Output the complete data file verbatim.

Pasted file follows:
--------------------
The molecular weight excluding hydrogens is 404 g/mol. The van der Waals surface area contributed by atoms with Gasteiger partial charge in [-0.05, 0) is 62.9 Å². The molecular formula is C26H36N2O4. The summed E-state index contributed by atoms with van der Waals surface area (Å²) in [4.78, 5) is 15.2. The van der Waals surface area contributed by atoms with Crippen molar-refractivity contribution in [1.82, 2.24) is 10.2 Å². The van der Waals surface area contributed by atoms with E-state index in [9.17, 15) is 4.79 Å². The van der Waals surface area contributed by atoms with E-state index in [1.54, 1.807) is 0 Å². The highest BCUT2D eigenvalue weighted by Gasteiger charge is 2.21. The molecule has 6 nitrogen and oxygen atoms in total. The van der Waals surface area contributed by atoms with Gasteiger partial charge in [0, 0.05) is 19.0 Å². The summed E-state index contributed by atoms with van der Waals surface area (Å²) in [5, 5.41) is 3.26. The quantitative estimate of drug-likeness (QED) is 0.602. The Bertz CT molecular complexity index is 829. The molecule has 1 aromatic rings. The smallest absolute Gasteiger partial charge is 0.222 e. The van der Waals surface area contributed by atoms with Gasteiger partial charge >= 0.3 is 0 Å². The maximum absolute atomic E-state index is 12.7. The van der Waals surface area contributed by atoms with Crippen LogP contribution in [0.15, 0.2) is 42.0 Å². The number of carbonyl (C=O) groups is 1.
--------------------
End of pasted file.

The molecular weight excluding hydrogens is 404 g/mol. The van der Waals surface area contributed by atoms with Gasteiger partial charge in [-0.05, 0) is 62.9 Å². The molecular formula is C26H36N2O4. The summed E-state index contributed by atoms with van der Waals surface area (Å²) in [4.78, 5) is 15.2. The van der Waals surface area contributed by atoms with Crippen molar-refractivity contribution in [1.82, 2.24) is 10.2 Å². The van der Waals surface area contributed by atoms with E-state index in [9.17, 15) is 4.79 Å². The van der Waals surface area contributed by atoms with E-state index in [1.54, 1.807) is 0 Å². The highest BCUT2D eigenvalue weighted by Gasteiger charge is 2.21. The molecule has 6 nitrogen and oxygen atoms in total. The van der Waals surface area contributed by atoms with Gasteiger partial charge in [0, 0.05) is 19.0 Å². The summed E-state index contributed by atoms with van der Waals surface area (Å²) in [5, 5.41) is 3.26. The quantitative estimate of drug-likeness (QED) is 0.602. The Bertz CT molecular complexity index is 829. The molecule has 1 aromatic rings. The smallest absolute Gasteiger partial charge is 0.222 e. The van der Waals surface area contributed by atoms with Gasteiger partial charge >= 0.3 is 0 Å². The maximum absolute atomic E-state index is 12.7. The van der Waals surface area contributed by atoms with Crippen LogP contribution in [0.15, 0.2) is 42.0 Å². The number of carbonyl (C=O) groups is 1.